Markus B. from Vienna, Austria asks:
On the plus side, fashion manufacturer watches are often quite well designed and of a high quality. The component that some people dislike about such watches with famous titles is a plus aspect to other people. Also, and while this isn’t a universal rule, these brands often have access to quite good suppliers or substances that just the largest brands have use of. I’d say that in the end, it actually depends on the individual. Some people are totally OK (or perhaps eager) with the idea of wearing a watch from a significant fashion label, along with others for both legitimate motives simply will not go close to them. Because of this luxury fashion watches are among the most controversial things in the world of watches.So assuming you are the type of person who is enthusiastic about wearing a Chanel, or considering giving it a chance, there’s a lot to enjoy regarding the J12 mainly because of the black porcelain material and the layout. Though if you would like to put on a white one that is OK also. Having said that, Chanel hasn’t released a matte version of the white J12. The black versions include a few matte models, which is one of these. Matte-finished ceramic is really simpler to create compared to the polished ceramic but was not thought to be especially stylish compared to the polished ceramic that is highly scratch resistant and never loses its colour. Matte is also quite hard, but the finishing leaves it just a bit less scratch resistant than glossy ceramic – though it is still quite hard.As I discussed in the video portion of this inspection, I believe that Chanel started to release matte versions of this J12 for 2 reasons. First was because they wanted to see how they might appeal to a male demographic. Engineered ceramic is certainly a bit more masculine than glossy ceramic. Second, and I don’t have any method of verifying this, I think that the prevalence of folks giving their cars matte-finished paint jobs was a variable Chanel may have considered. Irrespective of why Chanel started to concentrate on matte versus strictly polished ceramic, how does it look?
I realized that more and more fashion brands are “poaching” in the haute horlogerie district – like Louis Vuitton, Chanel, but also Ralph Lauren, Gucci, or Hilfiger. What is your opinion on that matter? Are these fashion-watches worth anything (a few of them cost like a years income) from the watch-aficionados point of view? And: do fashion brands actually need watches in their portfolio?
This is a good question that people in the watch world bring up all the time. There is no simple answer, but it is worth understanding from a larger level why this is an issue. For decades, watches have been considered an element of fashion, in addition to objects of utility or passion. In most mainstream consumer magazines, they fall under the “accessories” category, and most watches historically were sold in department stores between the suit and sock departments.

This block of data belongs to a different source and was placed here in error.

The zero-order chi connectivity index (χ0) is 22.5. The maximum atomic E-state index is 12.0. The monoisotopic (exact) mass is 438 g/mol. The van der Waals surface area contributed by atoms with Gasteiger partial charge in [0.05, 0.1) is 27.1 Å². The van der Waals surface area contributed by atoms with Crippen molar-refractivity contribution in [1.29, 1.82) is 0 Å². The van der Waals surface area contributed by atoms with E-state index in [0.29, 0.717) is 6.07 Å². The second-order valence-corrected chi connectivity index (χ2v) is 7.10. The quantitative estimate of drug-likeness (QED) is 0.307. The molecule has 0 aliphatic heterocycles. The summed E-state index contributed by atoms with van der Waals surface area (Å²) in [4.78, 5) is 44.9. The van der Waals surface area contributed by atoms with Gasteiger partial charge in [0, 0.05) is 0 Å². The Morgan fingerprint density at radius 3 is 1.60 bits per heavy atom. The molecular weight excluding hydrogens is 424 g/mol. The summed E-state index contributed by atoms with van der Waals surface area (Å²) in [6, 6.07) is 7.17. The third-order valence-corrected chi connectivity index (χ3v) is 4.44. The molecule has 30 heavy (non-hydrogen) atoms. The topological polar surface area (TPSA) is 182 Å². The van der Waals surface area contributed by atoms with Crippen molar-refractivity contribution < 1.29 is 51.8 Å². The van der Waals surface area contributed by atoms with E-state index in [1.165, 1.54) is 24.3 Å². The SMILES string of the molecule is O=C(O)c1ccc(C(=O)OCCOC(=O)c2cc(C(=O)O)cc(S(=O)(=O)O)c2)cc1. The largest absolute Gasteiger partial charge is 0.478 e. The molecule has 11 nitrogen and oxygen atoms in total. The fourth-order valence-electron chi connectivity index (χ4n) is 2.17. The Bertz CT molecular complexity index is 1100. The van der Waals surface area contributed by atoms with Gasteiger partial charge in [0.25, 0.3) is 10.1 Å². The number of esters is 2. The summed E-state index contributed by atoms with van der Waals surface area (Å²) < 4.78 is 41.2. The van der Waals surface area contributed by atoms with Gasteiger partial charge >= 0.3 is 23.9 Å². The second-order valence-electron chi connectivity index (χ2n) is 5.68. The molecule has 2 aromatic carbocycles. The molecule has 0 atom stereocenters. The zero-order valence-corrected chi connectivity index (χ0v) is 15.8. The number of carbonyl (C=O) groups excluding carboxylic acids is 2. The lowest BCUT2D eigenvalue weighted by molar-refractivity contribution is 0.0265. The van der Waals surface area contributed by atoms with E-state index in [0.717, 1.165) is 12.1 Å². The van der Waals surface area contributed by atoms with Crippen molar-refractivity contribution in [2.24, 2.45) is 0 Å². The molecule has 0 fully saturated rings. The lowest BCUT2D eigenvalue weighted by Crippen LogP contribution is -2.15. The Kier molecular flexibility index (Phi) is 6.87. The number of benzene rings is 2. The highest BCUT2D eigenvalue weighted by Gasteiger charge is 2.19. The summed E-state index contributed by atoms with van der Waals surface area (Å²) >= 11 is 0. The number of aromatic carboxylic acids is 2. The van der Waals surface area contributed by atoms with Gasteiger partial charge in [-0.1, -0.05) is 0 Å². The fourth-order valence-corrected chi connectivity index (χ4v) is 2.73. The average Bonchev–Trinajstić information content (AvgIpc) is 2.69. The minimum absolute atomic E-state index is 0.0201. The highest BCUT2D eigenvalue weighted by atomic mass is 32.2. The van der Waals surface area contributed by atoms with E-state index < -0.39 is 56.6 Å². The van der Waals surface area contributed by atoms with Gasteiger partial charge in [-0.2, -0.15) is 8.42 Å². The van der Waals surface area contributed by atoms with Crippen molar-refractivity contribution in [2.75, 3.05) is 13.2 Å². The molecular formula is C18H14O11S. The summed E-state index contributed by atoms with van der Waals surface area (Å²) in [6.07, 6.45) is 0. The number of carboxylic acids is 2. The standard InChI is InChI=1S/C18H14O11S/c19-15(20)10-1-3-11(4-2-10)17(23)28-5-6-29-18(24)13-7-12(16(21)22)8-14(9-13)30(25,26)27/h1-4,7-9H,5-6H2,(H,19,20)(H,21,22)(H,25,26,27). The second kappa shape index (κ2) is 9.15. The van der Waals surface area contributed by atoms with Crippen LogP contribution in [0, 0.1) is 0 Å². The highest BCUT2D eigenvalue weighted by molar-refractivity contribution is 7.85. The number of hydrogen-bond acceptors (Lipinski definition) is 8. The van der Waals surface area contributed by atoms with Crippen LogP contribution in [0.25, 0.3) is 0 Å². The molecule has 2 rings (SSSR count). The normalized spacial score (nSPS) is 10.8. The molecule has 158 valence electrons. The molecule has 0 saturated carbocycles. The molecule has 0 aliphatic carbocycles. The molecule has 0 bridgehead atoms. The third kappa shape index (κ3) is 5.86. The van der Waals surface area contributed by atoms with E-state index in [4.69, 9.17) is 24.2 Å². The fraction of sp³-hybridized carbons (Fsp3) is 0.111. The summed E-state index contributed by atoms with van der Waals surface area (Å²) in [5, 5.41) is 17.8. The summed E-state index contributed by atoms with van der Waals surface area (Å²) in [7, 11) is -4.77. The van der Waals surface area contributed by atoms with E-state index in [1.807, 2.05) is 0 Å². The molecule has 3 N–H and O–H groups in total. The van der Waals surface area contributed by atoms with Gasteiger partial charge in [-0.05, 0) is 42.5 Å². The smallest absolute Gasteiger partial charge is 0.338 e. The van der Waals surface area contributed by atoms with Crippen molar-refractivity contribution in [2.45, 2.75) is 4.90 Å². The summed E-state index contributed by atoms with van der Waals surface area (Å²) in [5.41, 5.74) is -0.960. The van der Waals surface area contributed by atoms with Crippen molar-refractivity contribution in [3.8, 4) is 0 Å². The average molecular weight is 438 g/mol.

Considering that people were buying watches to go with their outfits, clothing companies started to offer their own watches. This seems to have mostly started in the 1980s when it became very cheap to mass-produce watches in Asia. Today, most larger fashion labels have some manner of watches to sell. Though the reality is, the quality and respectability of these watches can vary dramatically. And there really isn’t a clear correlation between the value of the brand and the value of their watches.
Unless you are Michael Kors (whose watches, while extremely popular, are not particularly special – and made by Fossil), your watch sales arm isn’t that profitable compared to your clothing business. Brands like Ralph Lauren, Ermenegildo Zegna, and Louis Vuitton who have very high-end timepieces, tend to use them as halo products as opposed to major money-makers. These products are there to elevate brand image, and to appeal to certain customers who wish to have a complete “brand experience.” Though, the consumer reality is that the more expensive fashion label watches are, the less willing people are when it comes to buying them.
I think the world of haute horology merely tolerates these brands but isn’t particularly thrilled with them. It is often the view that many of these brands incorporate existing designs and try to pass them off as their own, or they don’t offer anything particularly special. However, that isn’t universally the case at all. Though, in many instances, consumers end up paying “designer-name premiums” for fashion watches that would otherwise be much lower-priced. Having said that, we are happy to admit that there are plenty of fashion brand watches we like to wear.
Brands like Gucci, Bulgari, and Chanel have very long and interesting histories making great watches. It just takes some experience and research as a discerning consumer, to learn which labels make watches worth looking at, and whose timepieces you may feel are better left for “everyone else.”
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